Chandni chowk, is
literally the street of the silversmiths, is more an area than a
single street branching out into a bazaar of mixed splendour and
squalor. Indeed, one of the most fascinating things about this area
is the persistent contrast that it presents on the one hand of the
choice and valuable jewellery it stocks and on the other of masses of
simple people walking, or cycling, or traveling by cycle rickshaw up
and down its old lanes and by-lanes.
centuries ago, there was space, now there are crowds of jostling
people. Chandani chowk caters to everyone. Where once princes and
princesses rode in palanquins, milkmen on cycle today weaves their
way through pedestrians, insistently ringing their cycle bells.
Where once there were processions with roses, roses all the
way, today there is the fragrance of roses and of those attars
(perfumes) that recall the Mughal past, but there is also the
tempting smell of todays parathas and kababa.
In season there are
jasmines. There are marigolds always. And in the huddled shops
there are tinseled garlands awaiting the wedding receptions that are
taking place throughout the year. There are fabrics of all colours
and textures; there are toys, balloons biding high on tall sticks;
there is colour, sound, scent.
As for sound, listen and
you will hear the muezzin call, for the Jama Masjid is not far away.
You will hear cries of cyclists, of rickshawwallahs and sometimes of
pedestrians in warning or fear. At some point cars must stop, for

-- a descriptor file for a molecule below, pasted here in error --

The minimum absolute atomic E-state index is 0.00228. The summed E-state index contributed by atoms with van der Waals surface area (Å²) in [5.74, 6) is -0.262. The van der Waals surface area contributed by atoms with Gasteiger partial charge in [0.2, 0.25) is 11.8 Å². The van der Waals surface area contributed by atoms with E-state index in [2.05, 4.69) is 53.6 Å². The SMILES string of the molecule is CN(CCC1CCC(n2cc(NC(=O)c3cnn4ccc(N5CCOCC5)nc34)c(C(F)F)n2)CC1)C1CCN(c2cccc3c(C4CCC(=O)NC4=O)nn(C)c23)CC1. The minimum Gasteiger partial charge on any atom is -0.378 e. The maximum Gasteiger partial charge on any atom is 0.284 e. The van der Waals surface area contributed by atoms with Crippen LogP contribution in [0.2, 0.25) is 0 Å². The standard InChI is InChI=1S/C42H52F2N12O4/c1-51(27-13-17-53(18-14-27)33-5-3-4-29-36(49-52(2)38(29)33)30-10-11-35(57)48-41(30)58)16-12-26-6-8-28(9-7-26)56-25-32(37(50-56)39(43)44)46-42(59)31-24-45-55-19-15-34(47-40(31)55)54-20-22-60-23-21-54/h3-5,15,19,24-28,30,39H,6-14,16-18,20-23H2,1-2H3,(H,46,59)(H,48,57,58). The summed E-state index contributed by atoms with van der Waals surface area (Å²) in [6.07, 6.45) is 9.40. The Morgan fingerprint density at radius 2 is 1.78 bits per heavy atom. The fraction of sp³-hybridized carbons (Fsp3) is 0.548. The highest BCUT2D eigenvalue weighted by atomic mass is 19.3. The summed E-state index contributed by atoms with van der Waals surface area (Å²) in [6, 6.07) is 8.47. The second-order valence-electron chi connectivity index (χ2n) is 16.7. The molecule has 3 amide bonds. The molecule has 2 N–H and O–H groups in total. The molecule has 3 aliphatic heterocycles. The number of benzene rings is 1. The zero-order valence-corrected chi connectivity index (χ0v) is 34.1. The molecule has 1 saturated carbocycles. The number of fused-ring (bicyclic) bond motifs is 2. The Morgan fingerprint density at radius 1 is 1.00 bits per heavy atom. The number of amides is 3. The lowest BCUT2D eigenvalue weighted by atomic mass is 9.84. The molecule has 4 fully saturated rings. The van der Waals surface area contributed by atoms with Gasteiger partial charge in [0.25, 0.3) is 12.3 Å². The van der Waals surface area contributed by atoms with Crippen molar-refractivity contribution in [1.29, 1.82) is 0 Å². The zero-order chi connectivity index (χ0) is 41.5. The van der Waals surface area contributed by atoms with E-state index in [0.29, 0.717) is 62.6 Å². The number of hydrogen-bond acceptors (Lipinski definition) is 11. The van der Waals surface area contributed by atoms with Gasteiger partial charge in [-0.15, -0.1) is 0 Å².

the lane is not wide enough for them to pass, you mush take a
rickshaw or walk, keeping clear of the gutters on either side, but
you always hear the sound of car horns or the screeching brakes of
buses. For this is amongst the most populous of Old Delhis
areas. You are aware of thousands of people all day, every day.
To those who do not fear
crowds, have always been attracted by mixed sounds and the human
tapestry oif colour, smell and noise, Chandani chowk presents no real
problem. Two English women spent several days here last year, and
wrote in superlatives about all they found on their walks. Cross
again to the left of Chandani chowk. Enter the main Jain Temple
Complex on the corner and take off your shoes. A man stands ready to
collect leather goods, handbags and shoes. Climb the marble steps
and enter the temple.
Leave the temple, turn
right and enter the Jain Bird Hospital, an amazing place, very clean
and extremely busy, with about 60 birds admitted and treated every
day in summer. The staff are dedicated and welcoming.
Leave the Jain complelx,
walk along Chandani chowk keeping to the left, past the
flower-sellers and cross Esplanade Road, a straight thoroughfare
unlike the winding roads west of it, because it was built so much
later. After 1857, the British demolished many of the lovely 17th
century mansions and made a parade ground.
And now kalans. First,
Dariba Kalan or the street of the incomparable pearl. The word
Dariba is made up the Persian Dur e be baha. That means
peart without compare. This is to the left of Chandani chowk proper
meet, there was once a gate across the road, that was called Khuni
Darwaza or the Bloody Gate. In 1739, Nadir Shah, the Persian